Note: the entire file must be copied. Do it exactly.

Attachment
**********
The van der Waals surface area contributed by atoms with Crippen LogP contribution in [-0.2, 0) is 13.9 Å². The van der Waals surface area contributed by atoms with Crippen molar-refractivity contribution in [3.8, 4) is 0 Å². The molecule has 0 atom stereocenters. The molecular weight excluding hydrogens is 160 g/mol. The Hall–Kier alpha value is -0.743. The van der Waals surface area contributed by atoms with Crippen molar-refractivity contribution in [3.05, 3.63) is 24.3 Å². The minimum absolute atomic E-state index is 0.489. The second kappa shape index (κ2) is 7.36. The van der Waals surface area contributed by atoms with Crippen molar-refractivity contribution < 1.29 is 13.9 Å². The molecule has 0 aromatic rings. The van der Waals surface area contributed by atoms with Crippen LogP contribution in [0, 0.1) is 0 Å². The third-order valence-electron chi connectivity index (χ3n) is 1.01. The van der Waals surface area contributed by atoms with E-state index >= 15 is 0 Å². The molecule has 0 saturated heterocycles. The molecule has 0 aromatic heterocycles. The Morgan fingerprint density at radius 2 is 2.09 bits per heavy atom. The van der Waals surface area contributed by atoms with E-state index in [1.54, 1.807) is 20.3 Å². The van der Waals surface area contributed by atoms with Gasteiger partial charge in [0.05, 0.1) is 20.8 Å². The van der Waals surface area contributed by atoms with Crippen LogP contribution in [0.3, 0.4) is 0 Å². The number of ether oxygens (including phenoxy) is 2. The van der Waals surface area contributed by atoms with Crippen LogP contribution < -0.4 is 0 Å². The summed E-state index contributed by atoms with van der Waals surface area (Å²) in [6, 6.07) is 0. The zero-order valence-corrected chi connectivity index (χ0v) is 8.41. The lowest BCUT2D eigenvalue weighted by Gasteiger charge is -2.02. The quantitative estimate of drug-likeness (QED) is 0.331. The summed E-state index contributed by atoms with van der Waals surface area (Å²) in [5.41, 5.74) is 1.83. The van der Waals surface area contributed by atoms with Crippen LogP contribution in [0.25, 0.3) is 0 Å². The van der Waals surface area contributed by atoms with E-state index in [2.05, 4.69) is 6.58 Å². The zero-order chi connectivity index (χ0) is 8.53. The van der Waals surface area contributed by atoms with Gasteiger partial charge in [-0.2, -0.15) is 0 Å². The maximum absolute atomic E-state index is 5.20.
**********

The van der Waals surface area contributed by atoms with Crippen LogP contribution in [-0.2, 0) is 13.9 Å². The van der Waals surface area contributed by atoms with Crippen molar-refractivity contribution in [3.8, 4) is 0 Å². The molecule has 0 atom stereocenters. The molecular weight excluding hydrogens is 160 g/mol. The Hall–Kier alpha value is -0.743. The van der Waals surface area contributed by atoms with Crippen molar-refractivity contribution in [3.05, 3.63) is 24.3 Å². The minimum absolute atomic E-state index is 0.489. The second kappa shape index (κ2) is 7.36. The van der Waals surface area contributed by atoms with Crippen molar-refractivity contribution < 1.29 is 13.9 Å². The molecule has 0 aromatic rings. The van der Waals surface area contributed by atoms with Crippen LogP contribution in [0, 0.1) is 0 Å². The third-order valence-electron chi connectivity index (χ3n) is 1.01. The van der Waals surface area contributed by atoms with E-state index >= 15 is 0 Å². The molecule has 0 saturated heterocycles. The molecule has 0 aromatic heterocycles. The Morgan fingerprint density at radius 2 is 2.09 bits per heavy atom. The van der Waals surface area contributed by atoms with E-state index in [1.54, 1.807) is 20.3 Å². The van der Waals surface area contributed by atoms with Gasteiger partial charge in [0.05, 0.1) is 20.8 Å². The van der Waals surface area contributed by atoms with Crippen LogP contribution in [0.3, 0.4) is 0 Å². The number of ether oxygens (including phenoxy) is 2. The van der Waals surface area contributed by atoms with Crippen LogP contribution < -0.4 is 0 Å². The summed E-state index contributed by atoms with van der Waals surface area (Å²) in [6, 6.07) is 0. The zero-order valence-corrected chi connectivity index (χ0v) is 8.41. The lowest BCUT2D eigenvalue weighted by Gasteiger charge is -2.02. The quantitative estimate of drug-likeness (QED) is 0.331. The summed E-state index contributed by atoms with van der Waals surface area (Å²) in [5.41, 5.74) is 1.83. The van der Waals surface area contributed by atoms with Crippen LogP contribution in [0.25, 0.3) is 0 Å². The van der Waals surface area contributed by atoms with E-state index in [2.05, 4.69) is 6.58 Å². The zero-order chi connectivity index (χ0) is 8.53. The van der Waals surface area contributed by atoms with Gasteiger partial charge in [-0.2, -0.15) is 0 Å². The maximum absolute atomic E-state index is 5.20.